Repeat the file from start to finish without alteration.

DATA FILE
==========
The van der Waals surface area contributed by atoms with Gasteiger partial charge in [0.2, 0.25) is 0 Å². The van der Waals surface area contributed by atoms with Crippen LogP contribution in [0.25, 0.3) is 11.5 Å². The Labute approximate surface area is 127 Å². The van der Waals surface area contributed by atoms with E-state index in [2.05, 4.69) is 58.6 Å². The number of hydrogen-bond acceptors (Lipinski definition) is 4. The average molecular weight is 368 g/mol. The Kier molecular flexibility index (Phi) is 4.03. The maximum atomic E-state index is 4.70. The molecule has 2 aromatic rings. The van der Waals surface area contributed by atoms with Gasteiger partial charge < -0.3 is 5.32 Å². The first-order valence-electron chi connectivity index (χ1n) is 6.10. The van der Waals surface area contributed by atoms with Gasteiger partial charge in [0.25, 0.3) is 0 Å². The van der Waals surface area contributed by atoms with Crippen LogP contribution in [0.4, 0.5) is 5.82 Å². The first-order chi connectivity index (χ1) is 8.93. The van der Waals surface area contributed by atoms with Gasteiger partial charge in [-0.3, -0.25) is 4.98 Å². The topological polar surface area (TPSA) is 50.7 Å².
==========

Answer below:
The van der Waals surface area contributed by atoms with Gasteiger partial charge in [0.2, 0.25) is 0 Å². The van der Waals surface area contributed by atoms with Crippen LogP contribution in [0.25, 0.3) is 11.5 Å². The Labute approximate surface area is 127 Å². The van der Waals surface area contributed by atoms with E-state index in [2.05, 4.69) is 58.6 Å². The number of hydrogen-bond acceptors (Lipinski definition) is 4. The average molecular weight is 368 g/mol. The Kier molecular flexibility index (Phi) is 4.03. The maximum atomic E-state index is 4.70. The molecule has 2 aromatic rings. The van der Waals surface area contributed by atoms with Gasteiger partial charge < -0.3 is 5.32 Å². The first-order valence-electron chi connectivity index (χ1n) is 6.10. The van der Waals surface area contributed by atoms with Gasteiger partial charge in [0.25, 0.3) is 0 Å². The van der Waals surface area contributed by atoms with Crippen LogP contribution in [0.4, 0.5) is 5.82 Å². The first-order chi connectivity index (χ1) is 8.93. The van der Waals surface area contributed by atoms with Gasteiger partial charge in [-0.3, -0.25) is 4.98 Å². The topological polar surface area (TPSA) is 50.7 Å².